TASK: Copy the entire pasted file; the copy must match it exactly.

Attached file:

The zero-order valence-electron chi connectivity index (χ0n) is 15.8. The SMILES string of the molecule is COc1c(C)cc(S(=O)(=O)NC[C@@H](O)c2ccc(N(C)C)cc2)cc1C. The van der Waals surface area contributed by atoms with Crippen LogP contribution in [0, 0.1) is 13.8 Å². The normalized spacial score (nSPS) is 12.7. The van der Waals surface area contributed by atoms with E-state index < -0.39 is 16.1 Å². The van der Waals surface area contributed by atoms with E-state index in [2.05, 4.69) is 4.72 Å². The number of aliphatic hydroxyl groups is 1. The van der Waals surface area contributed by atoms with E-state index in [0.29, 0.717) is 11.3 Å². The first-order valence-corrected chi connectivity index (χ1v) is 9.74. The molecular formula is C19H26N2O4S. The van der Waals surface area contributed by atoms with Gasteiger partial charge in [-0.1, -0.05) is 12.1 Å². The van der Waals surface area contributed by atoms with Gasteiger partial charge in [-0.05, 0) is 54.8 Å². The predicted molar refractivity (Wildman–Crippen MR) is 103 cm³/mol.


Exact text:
The zero-order valence-electron chi connectivity index (χ0n) is 15.8. The SMILES string of the molecule is COc1c(C)cc(S(=O)(=O)NC[C@@H](O)c2ccc(N(C)C)cc2)cc1C. The van der Waals surface area contributed by atoms with Crippen LogP contribution in [0, 0.1) is 13.8 Å². The normalized spacial score (nSPS) is 12.7. The van der Waals surface area contributed by atoms with E-state index < -0.39 is 16.1 Å². The van der Waals surface area contributed by atoms with E-state index in [2.05, 4.69) is 4.72 Å². The number of aliphatic hydroxyl groups is 1. The van der Waals surface area contributed by atoms with E-state index in [0.29, 0.717) is 11.3 Å². The first-order valence-corrected chi connectivity index (χ1v) is 9.74. The molecular formula is C19H26N2O4S. The van der Waals surface area contributed by atoms with Gasteiger partial charge in [-0.1, -0.05) is 12.1 Å². The van der Waals surface area contributed by atoms with Gasteiger partial charge in [-0.05, 0) is 54.8 Å². The predicted molar refractivity (Wildman–Crippen MR) is 103 cm³/mol.